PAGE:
poison pill bottle

When doctors prescribe blood pressure medication, their goal is to reduce the likelihood that a patient with hypertension will develop heart attacks, strokes, kidney damage, eye problems or even Alzheimer’s disease. But some commonly prescribed blood pressure drugs can interact in dangerous, if not deadly, ways with other anti-hypertensive meds or even with antibiotics.

It is not uncommon for health professionals to prescribe two or even three different blood pressure medications to get a patient closer to “normal.” By the way, there is growing evidence that aggressively lowering systolic blood pressure (below 128) with medications in older patients  may actually increase the risk for cognitive decline (more about this here).

ARBs and ACEIs: A Dangerous Blood Pressure Mix

Our greater concern is the discovery that certain blood pressure medications may not play well together. Two of the most popular categories of blood pressure medicines are angiotensin-converting enzyme (ACE) inhibitors and angiotensin receptor blockers (ARBs). They both belong to what is called RAS (Renin-Angiotensin System) inhibitors.

At last count more than 160 million prescriptions are filled annually for ACE inhibitor-type drugs. They include benazepril, captopril, enalapril, fosinopril, lisinopril, moexipril, perindopril, quinapril, ramipril and trandolapril. If there is a “PRIL” in the name, you can pretty much assume you are taking an ACE inhibitor.

ARBs include medications such as azilsartan, candesartan, irbesartan, losartan, olmesartan, telmisartan and valsartan. If there is a “SARTAN” in the name, you can pretty much assume you are taking an ARB. Over 80 million prescriptions are written annually for ARBs. While most of the ACE inhibitors are now available generically, that is not true for the ARBs. A minority are available in generic form at this time. Brand names like Atacand, Avapro, Azor, Benicar, Diovan, Exforge, Micardis and Teveten may be more easily recognized than their generic equivalents.

Taken independently, ACE inhibitors or ARBs are reasonably safe and quite effective for controlling high blood pressure. When these categories are combined, however, there can be serious complications. A review of 33 randomized controlled trials in (BMJ, Jan 28, 2013) comparing treatment with one single blood pressure medication to “dual blockade” with both an ARB and an ACE inhibitor together revealed some scary results.

The combination therapy led to an increased risk of a potentially life-threatening condition called hyperkalemia (excessive potassium levels). Too much potassium can lead to cardiac arrest. Other adverse reactions associated with dual therapy included hypotension (very low blood pressure) and kidney failure.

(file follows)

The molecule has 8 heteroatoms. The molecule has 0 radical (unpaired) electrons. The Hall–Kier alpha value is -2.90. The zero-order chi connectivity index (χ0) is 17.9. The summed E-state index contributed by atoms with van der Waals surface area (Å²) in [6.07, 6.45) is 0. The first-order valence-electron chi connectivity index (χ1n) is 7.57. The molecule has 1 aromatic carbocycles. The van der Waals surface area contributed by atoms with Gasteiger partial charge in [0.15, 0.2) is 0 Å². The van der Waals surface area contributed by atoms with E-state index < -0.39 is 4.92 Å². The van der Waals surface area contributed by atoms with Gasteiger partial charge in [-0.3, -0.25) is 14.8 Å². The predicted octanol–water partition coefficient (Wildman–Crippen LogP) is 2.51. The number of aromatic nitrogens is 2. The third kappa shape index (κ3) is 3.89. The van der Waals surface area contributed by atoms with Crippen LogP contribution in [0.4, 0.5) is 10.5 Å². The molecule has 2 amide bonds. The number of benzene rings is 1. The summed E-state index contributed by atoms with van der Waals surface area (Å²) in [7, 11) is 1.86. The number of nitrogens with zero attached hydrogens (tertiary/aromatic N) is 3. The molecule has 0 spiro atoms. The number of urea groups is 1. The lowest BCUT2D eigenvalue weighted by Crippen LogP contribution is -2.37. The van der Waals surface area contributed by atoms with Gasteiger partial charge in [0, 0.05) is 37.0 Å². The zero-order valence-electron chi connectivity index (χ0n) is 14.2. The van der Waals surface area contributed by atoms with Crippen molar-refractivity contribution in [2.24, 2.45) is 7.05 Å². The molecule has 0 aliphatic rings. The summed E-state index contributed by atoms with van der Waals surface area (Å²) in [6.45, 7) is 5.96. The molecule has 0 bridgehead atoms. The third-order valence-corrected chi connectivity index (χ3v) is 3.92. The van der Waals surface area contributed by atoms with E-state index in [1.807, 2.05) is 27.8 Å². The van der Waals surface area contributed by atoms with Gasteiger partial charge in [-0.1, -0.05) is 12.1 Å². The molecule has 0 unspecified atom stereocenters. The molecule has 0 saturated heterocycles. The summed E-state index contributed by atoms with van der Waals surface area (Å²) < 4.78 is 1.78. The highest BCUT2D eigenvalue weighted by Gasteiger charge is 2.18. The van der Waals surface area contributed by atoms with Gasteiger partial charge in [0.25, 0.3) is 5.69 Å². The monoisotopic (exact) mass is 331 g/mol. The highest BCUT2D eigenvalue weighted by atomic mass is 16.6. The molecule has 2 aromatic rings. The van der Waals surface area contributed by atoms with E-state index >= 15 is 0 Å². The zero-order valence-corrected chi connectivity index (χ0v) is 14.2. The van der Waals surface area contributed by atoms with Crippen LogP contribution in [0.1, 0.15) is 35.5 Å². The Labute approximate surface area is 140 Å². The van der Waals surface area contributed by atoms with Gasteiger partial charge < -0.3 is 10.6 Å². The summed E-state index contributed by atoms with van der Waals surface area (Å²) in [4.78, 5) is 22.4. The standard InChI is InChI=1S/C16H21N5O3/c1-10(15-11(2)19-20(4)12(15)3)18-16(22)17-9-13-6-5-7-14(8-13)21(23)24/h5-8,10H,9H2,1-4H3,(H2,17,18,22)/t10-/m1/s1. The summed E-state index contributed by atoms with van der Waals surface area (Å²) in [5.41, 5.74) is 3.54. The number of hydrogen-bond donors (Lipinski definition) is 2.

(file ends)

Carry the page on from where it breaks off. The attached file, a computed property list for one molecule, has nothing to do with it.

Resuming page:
How Serious Are These Side Effects?

When your blood pressure drops too low you can become dizzy and fall. When an older person falls, it can lead to broken bones. A hip fracture is associated not only with disability but also death.

Kidney failure is another life-threatening condition associated with the combination of ACE inhibitors and ARBs.

The conclusion of the researchers was:

“Although dual blockade of the renin-angiotensin system may have seemingly beneficial effects on certain surrogate endpoints, it failed to reduce mortality and was associated with an excessive risk of adverse events such as hyperkalaemia, hypotension, and renal failure when compared with monotherapy. The overall risk to benefit ratio argues against the use of dual therapy.”

Despite this strong admonition to avoid combining ACE inhibitors with ARBs, it is estimated that over one million people are taking the two categories simultaneously. That may be because the FDA does not have a strong warning on the label of such drugs. The advocacy group Public Citizen has petitioned the FDA to include a black box warning about this problem, but to date the FDA has ignored this request.

Public Citizen also warns that the blood pressure drug aliskiren (Tekturna) should not be combined with either ACE inhibitors or ARBs for the same reasons: hyperkalemia, hypotension and kidney failure.

If you are taking an ARB together with an ACE inhibitor or with aliskiren please do NOT stop any drug suddenly. You can make a copy of the BMJ article and give it to your physician for consideration. Hopefully the data in the article will be convincing enough for the prescriber to reevaluate this combination.

Another Potentially Deadly Combination: Antibiotics and ACEIs or ARBS

We have been warning visitors to this website for years that the antibiotic co-trimoxazole (trimethoprim plus sulfamethoxazole, aka Bactrim or Septra and often abbreviated TMP-SMX or TMP-SMZ) could produce a life-threatening reaction if combined with an ARB or an ACEi. This is especially problematic for older people. Despite our efforts and FDA warnings, people continue to die from this combination.

Canadian researchers reported in BMJ (Oct. 30, 2014) that combining an ACE inhibitor or an ARB with co-trimoxazole “is associated with an increased risk of sudden death. Unrecognized severe hyperkalemia may underlie this finding. When appropriate, alternative antibiotics should be considered in such patients.”